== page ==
MY PERSONAL TIPS FOR MANAGING ANXIETY
Anxious since 2009. Your mileage may vary.
- •Do ExternalizeRemember that anxiety is something you experience, and thus, is separate from you. For some people, that might mean assigning a persona to anxiety that they can describe like a character in a book. For me, it means reminding myself--and it--that it's not the boss of me. In other words, I see you, Anxiety, I hear you Anxiety, I am grateful that your priority is to keep me safe, but ultimately, I am the one who decides how to act on the information you're giving to me.
- •Don't feed the beastWhen anxiety tells me we have to leave the grocery store RIGHT NOW, I bargain with it and with the most dishonest of intentions: I tell it I am just going to walk down one more aisle and then, if it still wants to go home, we will. Usually, after five cycles of this, the panic subsides, I can finish the shopping and go home on my own terms. Whatever anxiety asks of me, I do the opposite, to the best of my ability.
- •Do practice mindfulnessBut I don't mean that eating an orange and experiencing every moment crap. Be your own anthropologist. Observe your anxiety as objectively as you can and take notes--a lot of notes. This is how I learned that I experience less anxiety when I am outdoors and more when I engage with television or the Internet with a clear destination or task in mind. Collect this intel and structure your time around it.
- •Don't ignore your basic needsHydration levels, blood sugar, caffeine (too much or too little), sleep/rest, over- or understimulation (sensory), body temperature--all of these can amp up your anxiety when they are out whack. Being a student of yourself in this way pays dividends. Sometimes a glass of water, a nap or a snack is all you need to turn down the volume.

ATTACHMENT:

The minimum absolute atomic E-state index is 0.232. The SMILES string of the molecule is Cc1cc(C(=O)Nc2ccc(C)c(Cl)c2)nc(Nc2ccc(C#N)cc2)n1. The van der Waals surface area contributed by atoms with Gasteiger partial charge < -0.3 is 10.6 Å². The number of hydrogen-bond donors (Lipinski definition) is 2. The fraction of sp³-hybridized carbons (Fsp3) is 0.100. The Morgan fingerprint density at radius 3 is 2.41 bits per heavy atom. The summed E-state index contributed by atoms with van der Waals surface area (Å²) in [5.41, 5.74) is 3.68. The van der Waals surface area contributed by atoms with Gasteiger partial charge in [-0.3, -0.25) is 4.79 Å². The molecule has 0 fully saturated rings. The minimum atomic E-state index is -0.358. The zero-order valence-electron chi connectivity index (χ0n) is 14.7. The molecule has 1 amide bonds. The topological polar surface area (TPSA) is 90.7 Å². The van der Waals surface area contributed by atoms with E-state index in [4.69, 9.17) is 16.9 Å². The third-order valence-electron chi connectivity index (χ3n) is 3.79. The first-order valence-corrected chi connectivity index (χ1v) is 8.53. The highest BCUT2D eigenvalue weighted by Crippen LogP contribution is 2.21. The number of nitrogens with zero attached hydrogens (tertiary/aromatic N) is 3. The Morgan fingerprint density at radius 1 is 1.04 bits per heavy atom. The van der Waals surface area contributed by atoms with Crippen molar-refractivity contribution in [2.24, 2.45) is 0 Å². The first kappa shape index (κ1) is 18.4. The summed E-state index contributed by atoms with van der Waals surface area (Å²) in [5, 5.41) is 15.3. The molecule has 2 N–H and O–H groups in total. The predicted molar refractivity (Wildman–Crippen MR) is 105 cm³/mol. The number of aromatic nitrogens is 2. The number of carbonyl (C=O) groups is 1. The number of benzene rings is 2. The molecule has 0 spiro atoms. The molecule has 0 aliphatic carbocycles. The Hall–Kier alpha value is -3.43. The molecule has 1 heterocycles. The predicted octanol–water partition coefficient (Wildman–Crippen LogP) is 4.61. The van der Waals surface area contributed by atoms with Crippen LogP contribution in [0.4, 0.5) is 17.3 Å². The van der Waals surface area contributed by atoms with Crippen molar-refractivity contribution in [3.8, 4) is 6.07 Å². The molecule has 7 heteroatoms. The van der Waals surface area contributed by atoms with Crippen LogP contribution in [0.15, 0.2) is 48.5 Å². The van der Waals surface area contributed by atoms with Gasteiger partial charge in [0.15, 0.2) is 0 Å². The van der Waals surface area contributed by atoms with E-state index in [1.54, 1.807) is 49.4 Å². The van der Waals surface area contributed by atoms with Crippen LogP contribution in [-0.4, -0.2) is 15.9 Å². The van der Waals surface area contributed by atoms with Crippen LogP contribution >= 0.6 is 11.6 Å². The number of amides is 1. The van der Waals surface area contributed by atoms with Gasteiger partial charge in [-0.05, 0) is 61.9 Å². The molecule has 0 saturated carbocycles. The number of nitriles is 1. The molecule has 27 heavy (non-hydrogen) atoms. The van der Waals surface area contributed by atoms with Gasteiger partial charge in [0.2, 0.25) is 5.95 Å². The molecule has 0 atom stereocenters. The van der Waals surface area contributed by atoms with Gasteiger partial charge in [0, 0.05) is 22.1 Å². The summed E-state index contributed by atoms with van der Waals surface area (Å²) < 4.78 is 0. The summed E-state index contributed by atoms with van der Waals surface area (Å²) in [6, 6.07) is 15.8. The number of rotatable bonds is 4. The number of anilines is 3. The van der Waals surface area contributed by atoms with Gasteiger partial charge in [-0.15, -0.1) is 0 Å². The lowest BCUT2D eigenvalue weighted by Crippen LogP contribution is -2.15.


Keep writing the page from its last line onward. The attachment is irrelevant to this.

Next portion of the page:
- •Do use propsOne of the lies that anxiety likes to tell me is that the door isn't locked and/or shut tight (checking behaviors are my biggest challenge). Now, the first time I lock and check that it's shut properly, I write the date and time on a Post-it, stick the note on the door and take a picture with my phone. Voila: I no longer turn the car around to check one more time.
- •Don't write off meditation because it's having its moment in timeIt works. An anxious mind is a busy mind and in silence, you can teach it how to rest. Also, the breathing techniques you can experiment with are magic for your nervous system even when your thoughts are speeding like so many trains on so many tracks.
- •Do enlist helpTherapists, yes, but also friends. After my SO and I closed our business, it seemed like there was bad news coming in the mail every day. I developed crazy anxiety over what the day's mail would bring. When I mentioned this to my best friend, she offered to send random cards, letters and silly gifts to help reprogram my expectations. She did this for eight months and I don't know how I can ever re-pay her.
- •Don't judge yourselfOur brains literally have not developed to accommodate the chronic sustained stress that is part of modern life. You really are okay.
- •Do take a walk with a notepad.For me, at least, the anxiety compounds when it is hard to identify any singular or even multiple leading thing(s) weighing on me. (Of course, sometimes there may be none.) So I like to bring a small memo pad and pen and go for a brisk walk. The pumping blood and clearer head mean that sometimes I'll have an epiphany about an item I can address or realize cannot be addressed. Sometimes no ideas come up and the paper is useless, but the walk still helps.Suggested by @theranman